WASHINGTON, Nov. 3, 2011 — With the drawdown of forces in Iraq and Afghanistan, talented soldiers will need to be retained while Army infrastructure draws down, and the American people and warfighters need to maintain a connection, Army Secretary John M. McHugh said here yesterday.
“You can’t have an Army without people,” McHugh told reporters at a Defense Writers Group breakfast, adding that the Army today is family-oriented, unlike the 1970s, when the vast majority of soldiers were single.
McHugh said it’s also time to take a look at the balance between contracting and providing government services.
“I think it was long overdue that the Army takes the opportunity to look at how it does its business,” he said. “We had outsourced a lot of jobs, hired a lot of contractors, and they did yeoman’s work for us, but it was time after nearly a decade of that trend to take a better look at how we’re doing things inside the Army. And I expect … by the time these [changes] are implemented, we could save, say by the year of 2017, upwards of $10 billion a year.”
McHugh said he hopes these kinds of savings will contribute toward decreasing the deficit and the debt, and will, in turn, spur the economy. But without a budget, he added, decisions are difficult to make.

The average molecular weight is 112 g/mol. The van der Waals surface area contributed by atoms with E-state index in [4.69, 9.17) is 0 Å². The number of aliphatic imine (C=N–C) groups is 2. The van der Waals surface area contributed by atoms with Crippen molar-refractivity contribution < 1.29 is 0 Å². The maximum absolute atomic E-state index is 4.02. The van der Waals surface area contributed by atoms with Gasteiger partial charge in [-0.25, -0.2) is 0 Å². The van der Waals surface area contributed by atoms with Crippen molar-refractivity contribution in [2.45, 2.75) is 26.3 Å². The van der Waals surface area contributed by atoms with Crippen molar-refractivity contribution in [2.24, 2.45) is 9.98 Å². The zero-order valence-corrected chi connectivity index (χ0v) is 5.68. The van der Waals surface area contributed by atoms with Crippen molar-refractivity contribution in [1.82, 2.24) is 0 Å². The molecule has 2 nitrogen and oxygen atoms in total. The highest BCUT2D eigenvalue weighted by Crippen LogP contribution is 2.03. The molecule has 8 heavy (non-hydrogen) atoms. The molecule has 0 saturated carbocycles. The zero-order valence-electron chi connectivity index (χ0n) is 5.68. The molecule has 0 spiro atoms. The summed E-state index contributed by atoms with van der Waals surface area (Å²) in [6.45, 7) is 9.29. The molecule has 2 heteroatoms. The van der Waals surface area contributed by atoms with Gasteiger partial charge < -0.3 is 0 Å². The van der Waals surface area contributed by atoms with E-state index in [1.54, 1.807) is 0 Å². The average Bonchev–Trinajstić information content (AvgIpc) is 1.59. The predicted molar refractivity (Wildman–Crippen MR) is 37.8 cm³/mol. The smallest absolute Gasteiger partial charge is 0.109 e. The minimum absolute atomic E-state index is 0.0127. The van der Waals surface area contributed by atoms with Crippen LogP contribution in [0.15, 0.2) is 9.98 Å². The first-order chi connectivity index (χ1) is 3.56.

“Now, we’re looking at possible options so that we can make smart decisions correctly, rather than not-so-smart decisions quickly,” he said. “But until we know what our figures are, it’s kind of hard to say what we would actually take action against.”
And whatever comes about, the Army secretary said, he believes the military needs to remain part of the American fabric, noting that the National Guard and the Army Reserve provide that connection.
“I would argue that the Guard and Reserve are terrific ambassadors across virtually every state and every community in this nation. … They put a face on the goodness that is military service,” he said. “Those that are operating in areas or states where we don’t have a base are playing an even more important role, because they can help bring the military message to communities and people that otherwise don’t have reason to be exposed to it.”
Meanwhile, after 10 years of war with less than 1 percent of the population serving in uniform, McHugh said, the Army has to make sure it doesn’t become an enclave unto itself.
“We’re already scheduled and programmed to come down from current [strength], roughly [from] 569,000 to 520,000,” he said. “But for us, the glideslope by which we reach that end strength so that we can direct resources and balance ourselves, while providing the programs that are underpinning those forces, is equally important.”
End strength — the total number of soldiers — drives the Army’s cost, McHugh said. So if the budget goes down further, he explained, the end strength is likely to come down as well.